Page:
7 Replies to “Does he belong in the Hall of Fame? Allie Reynolds”

  1. The Chief was a great pitcher, whose career numbers fall short of what’s needed for the HOF. He was a great starting pitcher ,and as you mentioned, then a great swingman for those great 50’s Yankee teams. He retired when he was still a very effective pitcher; I’m not sure why.

    Another forgotten great Yankee of that era is Gil McDougald, the ultimate utility infielder. His hitting numbers were killed by playing in Yankee Stadium, yet he still put up repectable to good hitting numbers, and was still a Gold Glove-level fielder at all three infield positins.

  2. I saw him pitch in St. Louis one time when he couldn’t find the plate. The next time I saw him pitch was in Chicago and he looked like Feller, flames and a good curve. As I remember, old Allie was an average hitter for a pitcher. His fastball was real straight, don’t think he had huge K numbers for a guy that threw as hard as he did,

  3. Lets look at the ten comparable players according to baseball reference. The first two that come up are Lefty Gomez and Bob Lemon, two Hall of Famers. Very interesting

  4. of course reynold’s numbers aren’t hall of fame. we who saw him consider him the premier money pitcher of his era. that ’49 series against a power dodger lineup stands out: 2 bloop hits in 12 1/3 innings. and how many times did he face ted williams. modern pitchers don’t know what they missed.

    things change. in the original ’36 hall of fame voting, ty cobb got the most votes. where do they rank cobb today. cobb got more votes than babe ruth(tied with honus wagner).

  5. Reynolds won the biggest games (pennant races and World Series) on the biggest stage (New York) for baseball’s greatest franchise (Yankees) during an unmatched era of excellence, including 5 consecutive World Series championships 1949-53. During that stretch he accounted for 6 wins and 4 saves in the 20 World Series games the Yankees won to earn those championships. Counting his appearance in the Yankee’s 1947 World Series championship, Reynolds registered 7 World Series victories! One out of a handful of pitchers to hurl two no-hit/no-run games in a single season, Reynolds never won fewer than 11 games in a major league season. In a 12-year career, Reynolds ended on a high note as he posted an impressive 13-4 win-loss record for the Bronx Bombers in his final season. During his Yankee tenure, Reynolds won 131 games and lost only 60 for a 0.686 percentage record, that exceeded the Yankee’s 0.635 percentage by 0.051. In sum, Reynolds was the best of the best thereby helping his team win 6 pennants and 6 World Series championships. He is worthy of strong consideration for the Hall of Fame.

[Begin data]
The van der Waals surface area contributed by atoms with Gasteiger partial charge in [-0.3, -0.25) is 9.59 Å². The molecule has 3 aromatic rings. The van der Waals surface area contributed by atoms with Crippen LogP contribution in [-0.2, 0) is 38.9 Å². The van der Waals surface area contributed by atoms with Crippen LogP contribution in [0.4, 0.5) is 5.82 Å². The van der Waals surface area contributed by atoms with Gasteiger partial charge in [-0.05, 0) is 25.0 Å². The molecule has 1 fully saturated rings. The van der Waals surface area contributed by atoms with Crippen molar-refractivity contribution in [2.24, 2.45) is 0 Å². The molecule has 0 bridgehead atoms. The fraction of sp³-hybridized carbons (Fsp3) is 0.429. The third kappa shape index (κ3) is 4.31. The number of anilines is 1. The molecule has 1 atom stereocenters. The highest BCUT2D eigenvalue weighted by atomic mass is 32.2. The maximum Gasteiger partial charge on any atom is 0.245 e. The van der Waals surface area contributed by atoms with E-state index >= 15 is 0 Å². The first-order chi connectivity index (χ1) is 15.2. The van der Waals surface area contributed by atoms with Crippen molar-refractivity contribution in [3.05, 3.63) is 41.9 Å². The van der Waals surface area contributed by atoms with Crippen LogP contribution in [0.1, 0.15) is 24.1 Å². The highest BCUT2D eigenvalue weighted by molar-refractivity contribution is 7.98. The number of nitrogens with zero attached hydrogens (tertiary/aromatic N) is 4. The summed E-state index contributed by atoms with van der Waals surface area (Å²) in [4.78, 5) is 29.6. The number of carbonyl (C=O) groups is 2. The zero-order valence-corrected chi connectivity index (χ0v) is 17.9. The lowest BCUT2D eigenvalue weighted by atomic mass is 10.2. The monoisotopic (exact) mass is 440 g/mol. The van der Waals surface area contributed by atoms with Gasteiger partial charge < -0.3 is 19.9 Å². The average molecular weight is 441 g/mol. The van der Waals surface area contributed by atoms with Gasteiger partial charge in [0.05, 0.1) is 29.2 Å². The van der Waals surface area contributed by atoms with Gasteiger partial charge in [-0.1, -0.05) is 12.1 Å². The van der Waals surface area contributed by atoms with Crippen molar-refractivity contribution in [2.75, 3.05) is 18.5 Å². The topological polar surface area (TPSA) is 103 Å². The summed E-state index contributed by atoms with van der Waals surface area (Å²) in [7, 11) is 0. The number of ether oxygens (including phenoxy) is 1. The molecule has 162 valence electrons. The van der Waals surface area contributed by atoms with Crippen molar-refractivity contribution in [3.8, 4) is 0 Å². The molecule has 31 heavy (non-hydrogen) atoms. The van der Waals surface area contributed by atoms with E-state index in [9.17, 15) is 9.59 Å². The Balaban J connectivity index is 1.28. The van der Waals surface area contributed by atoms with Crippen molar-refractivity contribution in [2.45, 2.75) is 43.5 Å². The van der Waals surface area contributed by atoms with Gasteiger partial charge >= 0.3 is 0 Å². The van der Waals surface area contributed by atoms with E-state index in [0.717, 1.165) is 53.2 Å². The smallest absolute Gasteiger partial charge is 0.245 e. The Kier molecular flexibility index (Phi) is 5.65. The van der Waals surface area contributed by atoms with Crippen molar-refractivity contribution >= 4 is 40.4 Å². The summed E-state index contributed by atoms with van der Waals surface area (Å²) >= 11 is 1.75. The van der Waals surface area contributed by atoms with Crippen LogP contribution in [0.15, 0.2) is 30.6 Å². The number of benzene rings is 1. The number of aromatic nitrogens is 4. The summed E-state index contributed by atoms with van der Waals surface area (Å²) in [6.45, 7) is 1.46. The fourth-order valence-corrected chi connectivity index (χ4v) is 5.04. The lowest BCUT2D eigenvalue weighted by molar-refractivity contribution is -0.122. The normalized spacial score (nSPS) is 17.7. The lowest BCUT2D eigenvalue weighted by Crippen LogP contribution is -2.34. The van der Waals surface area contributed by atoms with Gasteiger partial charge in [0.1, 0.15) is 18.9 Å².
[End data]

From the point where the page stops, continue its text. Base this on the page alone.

6. When you pitch for the premier team in baseball for that era and have not only a winning record but are central in helping win pennant and world series games – plus his two no hitters in the same season as a bonus – you need to be inducted into the HOF.

  7. Reynolds occupies the center of the page for the great Yankee Teams 1947-1954. His 7 World Series wins are matched only by Red Ruffing, Bob Gibson, and exceeded only by Whitey Ford who played in 11 world Series compared to 6 for Allie. Reynolds was a combination starter/reliever and recorded four World Series saves. The 5 consecutive pennants and World Series won by the 1949-1953 Yanks has never been equaled to date and look every bit as difficult to equal as Dimaggs 56 game streak. Baseball is more than counting a pitcher’s wins etc. It’s more about critical games and the timing of great performances in those games and seasons. Reynolds belongs in the Hall!